Here’s a super simple example based on work with one of my clients, who ran a school that had a particular specialty hub for STEM (Science, Tech, Engineering, and Math). They wanted to track, of the students who were part of the STEM hub in high school, who went on to declare a science major in college. And who ended up declaring a STEM major that wasn’t in the STEM hub in high school.

This simple example packs in a lot of interesting data, and a Sankey graph is the best way to show it. Can you see how it’s still a story about change over time?

## The Underdog

Radial charts have long been derided among the dataviz crowd. The shape is meaningless, we said. Just unwrap it and make it a line chart, we said.

I thought the same until I connected with specific Indigenous folks who saw time as more circular.

So I set my Western thinking in the backseat and I introduced radial charts as an option in my workshops with various tribal epidemiology groups. Every time, people in those audiences would remark on how much this so-hated chart just clicked their time-based data into place for them.

Ok, I’ve given you six different options here… and there are even more than this.

Yay!

Yay?

Maybe having too many options is a bad thing? Sure, it can be.

But if you learn when each of these options works best, you’ll adopt the strategic thinking necessary to pinpoint the proper choice without a second thought.

I’m teaching the nuances you need to know in a free class happening Friday (so act quick, yeah?).

You’re invited to be a guest in the virtual studio audience for your new favorite game show

## Which Viz Is It?

Your esteemed host (ahem, me) will showcase 13 different graphs and you’ll weigh in on whether that’s the right chart choice… or not.

Rank up the leaderboard with each correct answer. Even wrong answers will lead to new insights about your chart choices.

Along the way, I’ll explain what works, what would work even better, and – most importantly – why.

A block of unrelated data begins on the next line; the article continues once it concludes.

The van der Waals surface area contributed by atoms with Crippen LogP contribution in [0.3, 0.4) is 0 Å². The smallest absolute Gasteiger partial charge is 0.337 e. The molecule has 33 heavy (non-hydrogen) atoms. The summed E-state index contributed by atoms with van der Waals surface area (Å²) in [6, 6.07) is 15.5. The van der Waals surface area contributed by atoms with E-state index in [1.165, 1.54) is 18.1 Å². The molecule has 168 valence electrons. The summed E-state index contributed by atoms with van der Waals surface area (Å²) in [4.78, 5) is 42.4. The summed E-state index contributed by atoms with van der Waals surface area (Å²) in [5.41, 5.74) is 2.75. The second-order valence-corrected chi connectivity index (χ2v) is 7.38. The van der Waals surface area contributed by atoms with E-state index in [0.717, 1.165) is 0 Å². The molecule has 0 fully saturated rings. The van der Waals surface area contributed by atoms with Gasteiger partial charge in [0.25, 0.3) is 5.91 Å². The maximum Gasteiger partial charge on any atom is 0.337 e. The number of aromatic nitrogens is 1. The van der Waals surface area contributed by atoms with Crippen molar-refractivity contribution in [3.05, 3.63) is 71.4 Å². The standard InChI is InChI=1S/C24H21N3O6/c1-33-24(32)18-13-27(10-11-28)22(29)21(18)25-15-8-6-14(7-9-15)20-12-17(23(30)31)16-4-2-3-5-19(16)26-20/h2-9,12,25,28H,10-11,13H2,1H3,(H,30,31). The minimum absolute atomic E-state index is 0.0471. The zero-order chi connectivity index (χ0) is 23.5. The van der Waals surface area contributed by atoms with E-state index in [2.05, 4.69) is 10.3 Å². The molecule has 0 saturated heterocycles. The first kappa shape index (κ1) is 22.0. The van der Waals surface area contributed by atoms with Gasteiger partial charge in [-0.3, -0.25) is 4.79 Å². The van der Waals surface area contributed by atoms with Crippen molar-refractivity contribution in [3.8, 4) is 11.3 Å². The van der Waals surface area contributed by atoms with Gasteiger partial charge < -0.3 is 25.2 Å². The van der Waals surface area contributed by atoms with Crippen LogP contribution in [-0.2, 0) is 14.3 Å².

I’ll show you how the students in my Data Visualization Academy use our Which Viz Quiz to navigate the nuances and land on the best chart for their data. (Enrollment in the Academy opens tomorrow. Doors close next Wednesday.)

This free class is when you learn the refined strategic thinking about communicating data effectively.

WHEN Friday October 6 at noon Eastern Convert to your time zone here Plan for 60 minutes.

HOW Register below and I’ll wing the login details to your inbox.

WILL IT BE RECORDED Yes. I’ll make the recording available for a few days. But this is a game show. It’s always more fun to be in the live studio audience than to watch it on the couch later.

You need to be able to articulate why THIS chart versus THAT chart, just like how I’ve explained the differences between six ways to show change over time.

β¨ Chart types you probably haven’t seen before

π When they don’t work

π When they definitely do

π€ What you probably would have picked instead

ππ½ How new charts make your team look so damn good

And I promise a showcase showdown worth of fun along the way. π

#### Learn something new?

Share this helpful info with a friend who needs an extra perk today or post it to your social where your third cousin can benefit, too.